AMMAN, Jordan – Family members of Jordanian-born Abu Musab al-Zarqawi renounced the terrorist leader Sunday after his Al Qaeda in Iraq group claimed responsibility for the Nov. 9 attacks on three Amman hotels that killed 59 people.
The family of al-Zarqawi, whose real name is Ahmed Fadheel Nazzal al-Khalayleh, reiterated their strong allegiance to Jordan's King Abdullah II in half-page advertisements in the kingdom's three main newspapers. Al-Zarqawi threatened to kill the king in an audiotape released Friday.
"A Jordanian doesn't stab himself with his own spear," said the statement by 57 members of the al-Khalayleh family, including al-Zarqawi's brother and cousin. "We sever links with him until doomsday."
The statement is a serious blow to al-Zarqawi, who no longer will enjoy the protection of his tribe and whose family members may seek to kill him.
"As we pledge to maintain homage to your throne and to our precious Jordan ... we denounce in the clearest terms all the terrorist actions claimed by the so-called Ahmed Fadheel Nazzal al-Khalayleh, who calls himself Abu Musab al-Zarqawi," the family members said.
"We announce, and all the people are our witnesses, that we — the sons of the al-Khalayleh tribe — are innocent of him and all that emanates from him, whether action, assertion or decision."
The statement said anyone who carried out such violence in the kingdom does not enjoy its protection.
The al-Khalayleh tribe is a branch of the Bani Hassan, one of the area's largest and most prominent Bedouin tribes, which help form the bedrock of support for the royal family's Hashemite dynasty.
Relatives hold senior posts in the army and other government departments.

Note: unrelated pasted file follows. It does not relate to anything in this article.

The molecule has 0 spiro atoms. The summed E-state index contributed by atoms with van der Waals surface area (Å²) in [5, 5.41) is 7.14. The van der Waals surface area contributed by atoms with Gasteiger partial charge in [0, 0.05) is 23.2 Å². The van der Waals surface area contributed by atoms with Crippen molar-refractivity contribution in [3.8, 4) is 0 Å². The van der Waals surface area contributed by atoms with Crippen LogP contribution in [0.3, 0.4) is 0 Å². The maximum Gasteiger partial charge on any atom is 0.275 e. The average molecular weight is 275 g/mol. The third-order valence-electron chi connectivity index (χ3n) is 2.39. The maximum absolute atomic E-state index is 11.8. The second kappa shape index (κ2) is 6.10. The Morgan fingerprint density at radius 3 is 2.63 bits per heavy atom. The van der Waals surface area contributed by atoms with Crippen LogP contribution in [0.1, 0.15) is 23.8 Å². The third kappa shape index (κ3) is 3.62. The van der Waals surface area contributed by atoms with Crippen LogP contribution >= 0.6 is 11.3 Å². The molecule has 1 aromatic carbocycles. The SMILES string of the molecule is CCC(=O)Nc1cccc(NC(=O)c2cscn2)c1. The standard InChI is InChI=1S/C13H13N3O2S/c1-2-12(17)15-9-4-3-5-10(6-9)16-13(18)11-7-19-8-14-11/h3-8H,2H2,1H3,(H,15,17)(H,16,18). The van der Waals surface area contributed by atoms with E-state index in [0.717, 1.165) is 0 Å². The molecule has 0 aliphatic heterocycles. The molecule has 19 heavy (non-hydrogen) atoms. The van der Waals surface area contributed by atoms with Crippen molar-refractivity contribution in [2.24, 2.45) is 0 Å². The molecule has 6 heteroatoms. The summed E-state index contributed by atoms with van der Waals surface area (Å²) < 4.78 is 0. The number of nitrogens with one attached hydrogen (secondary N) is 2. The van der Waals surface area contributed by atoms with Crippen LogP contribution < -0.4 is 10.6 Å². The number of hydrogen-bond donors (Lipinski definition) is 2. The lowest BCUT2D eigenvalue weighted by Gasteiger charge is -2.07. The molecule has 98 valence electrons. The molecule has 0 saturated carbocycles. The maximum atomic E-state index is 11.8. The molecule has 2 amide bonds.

Al-Zarqawi often boasted of his family's influence when he was jailed in his native Jordan, said Yousef al-Rababaah, an ex-convict who shared al-Zarqawi's cellblock for four years until both were freed under a royal amnesty in 1999.
"Prison wardens and other prisoners feared him because of his family connections and influence," he told The Associated Press recently.
The family statement follows a rally Friday by dozens of angry al-Khalayleh tribe members, who also denounced al-Zarqawi.
The terrorist leader took his name from the city of Zarqa, 17 miles northeast of Amman.
"If my son was a terrorist, I wouldn't hesitate to kill him," family member Mousa al-Khalayleh said during Friday's rally, claiming he spoke on behalf of the tribe. "This is the slogan raised by the tribe as of this moment."
Sunday's message was similar to one sent last year by some members of al-Zarqawi's clan to Abdullah. That message, which contained fewer signatories, severed links with the terrorist for claiming a failed plot in April 2004 that targeted the Amman headquarters of Jordan's intelligence agency, the prime minister's office and the U.S. Embassy.
Officials have said thousands of people would have been killed had the attacks been carried out.
Al-Zarqawi has claimed responsibility for several terrorist attacks in Jordan and was sentenced to death in absentia for planning a conspiracy that led to the 2002 killing of U.S. aid worker Laurence Foley.
He also leads a campaign of bombings and kidnappings in Iraq, and the United States has offered $25 million for information leading to his capture.